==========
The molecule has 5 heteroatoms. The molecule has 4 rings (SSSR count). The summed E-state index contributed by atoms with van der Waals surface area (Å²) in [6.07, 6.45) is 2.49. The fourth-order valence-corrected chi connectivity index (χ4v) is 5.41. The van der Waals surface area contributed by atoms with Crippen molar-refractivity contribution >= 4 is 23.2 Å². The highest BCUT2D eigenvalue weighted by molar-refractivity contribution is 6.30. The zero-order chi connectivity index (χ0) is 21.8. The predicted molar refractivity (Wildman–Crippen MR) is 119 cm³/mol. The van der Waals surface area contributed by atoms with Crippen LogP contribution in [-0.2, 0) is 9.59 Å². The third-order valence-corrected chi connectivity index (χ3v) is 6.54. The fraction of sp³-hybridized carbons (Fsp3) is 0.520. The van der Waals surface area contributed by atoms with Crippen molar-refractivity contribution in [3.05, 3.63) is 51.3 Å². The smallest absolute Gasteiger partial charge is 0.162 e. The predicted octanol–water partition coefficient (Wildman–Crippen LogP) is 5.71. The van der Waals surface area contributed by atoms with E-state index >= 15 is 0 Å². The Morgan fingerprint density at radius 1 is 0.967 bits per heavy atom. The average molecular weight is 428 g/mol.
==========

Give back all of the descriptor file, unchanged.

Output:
The molecule has 5 heteroatoms. The molecule has 4 rings (SSSR count). The summed E-state index contributed by atoms with van der Waals surface area (Å²) in [6.07, 6.45) is 2.49. The fourth-order valence-corrected chi connectivity index (χ4v) is 5.41. The van der Waals surface area contributed by atoms with Crippen molar-refractivity contribution >= 4 is 23.2 Å². The highest BCUT2D eigenvalue weighted by molar-refractivity contribution is 6.30. The zero-order chi connectivity index (χ0) is 21.8. The predicted molar refractivity (Wildman–Crippen MR) is 119 cm³/mol. The van der Waals surface area contributed by atoms with Crippen LogP contribution in [-0.2, 0) is 9.59 Å². The third-order valence-corrected chi connectivity index (χ3v) is 6.54. The fraction of sp³-hybridized carbons (Fsp3) is 0.520. The van der Waals surface area contributed by atoms with Crippen molar-refractivity contribution in [3.05, 3.63) is 51.3 Å². The smallest absolute Gasteiger partial charge is 0.162 e. The predicted octanol–water partition coefficient (Wildman–Crippen LogP) is 5.71. The van der Waals surface area contributed by atoms with E-state index >= 15 is 0 Å². The Morgan fingerprint density at radius 1 is 0.967 bits per heavy atom. The average molecular weight is 428 g/mol.